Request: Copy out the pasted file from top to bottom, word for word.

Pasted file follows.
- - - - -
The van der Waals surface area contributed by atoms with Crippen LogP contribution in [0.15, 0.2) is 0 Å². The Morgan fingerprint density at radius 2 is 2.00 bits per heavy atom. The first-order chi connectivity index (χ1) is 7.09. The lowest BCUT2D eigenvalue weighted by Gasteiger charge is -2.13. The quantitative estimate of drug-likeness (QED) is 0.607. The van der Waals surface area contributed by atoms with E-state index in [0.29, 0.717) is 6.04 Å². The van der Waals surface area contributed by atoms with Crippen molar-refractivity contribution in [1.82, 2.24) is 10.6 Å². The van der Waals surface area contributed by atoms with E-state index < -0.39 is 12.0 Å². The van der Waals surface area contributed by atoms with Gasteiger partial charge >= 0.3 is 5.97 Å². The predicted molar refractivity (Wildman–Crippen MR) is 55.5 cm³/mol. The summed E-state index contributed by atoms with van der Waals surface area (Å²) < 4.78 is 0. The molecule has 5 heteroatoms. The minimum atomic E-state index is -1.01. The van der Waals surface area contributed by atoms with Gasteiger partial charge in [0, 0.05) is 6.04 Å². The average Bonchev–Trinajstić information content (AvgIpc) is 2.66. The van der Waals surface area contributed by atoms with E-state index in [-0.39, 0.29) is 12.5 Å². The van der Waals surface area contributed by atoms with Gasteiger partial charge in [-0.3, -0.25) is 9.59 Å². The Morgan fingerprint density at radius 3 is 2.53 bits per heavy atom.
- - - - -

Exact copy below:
The van der Waals surface area contributed by atoms with Crippen LogP contribution in [0.15, 0.2) is 0 Å². The Morgan fingerprint density at radius 2 is 2.00 bits per heavy atom. The first-order chi connectivity index (χ1) is 7.09. The lowest BCUT2D eigenvalue weighted by Gasteiger charge is -2.13. The quantitative estimate of drug-likeness (QED) is 0.607. The van der Waals surface area contributed by atoms with E-state index in [0.29, 0.717) is 6.04 Å². The van der Waals surface area contributed by atoms with Crippen molar-refractivity contribution in [1.82, 2.24) is 10.6 Å². The van der Waals surface area contributed by atoms with E-state index < -0.39 is 12.0 Å². The van der Waals surface area contributed by atoms with Gasteiger partial charge >= 0.3 is 5.97 Å². The predicted molar refractivity (Wildman–Crippen MR) is 55.5 cm³/mol. The summed E-state index contributed by atoms with van der Waals surface area (Å²) < 4.78 is 0. The molecule has 5 heteroatoms. The minimum atomic E-state index is -1.01. The van der Waals surface area contributed by atoms with Gasteiger partial charge in [0, 0.05) is 6.04 Å². The average Bonchev–Trinajstić information content (AvgIpc) is 2.66. The van der Waals surface area contributed by atoms with E-state index in [-0.39, 0.29) is 12.5 Å². The van der Waals surface area contributed by atoms with Gasteiger partial charge in [-0.3, -0.25) is 9.59 Å². The Morgan fingerprint density at radius 3 is 2.53 bits per heavy atom.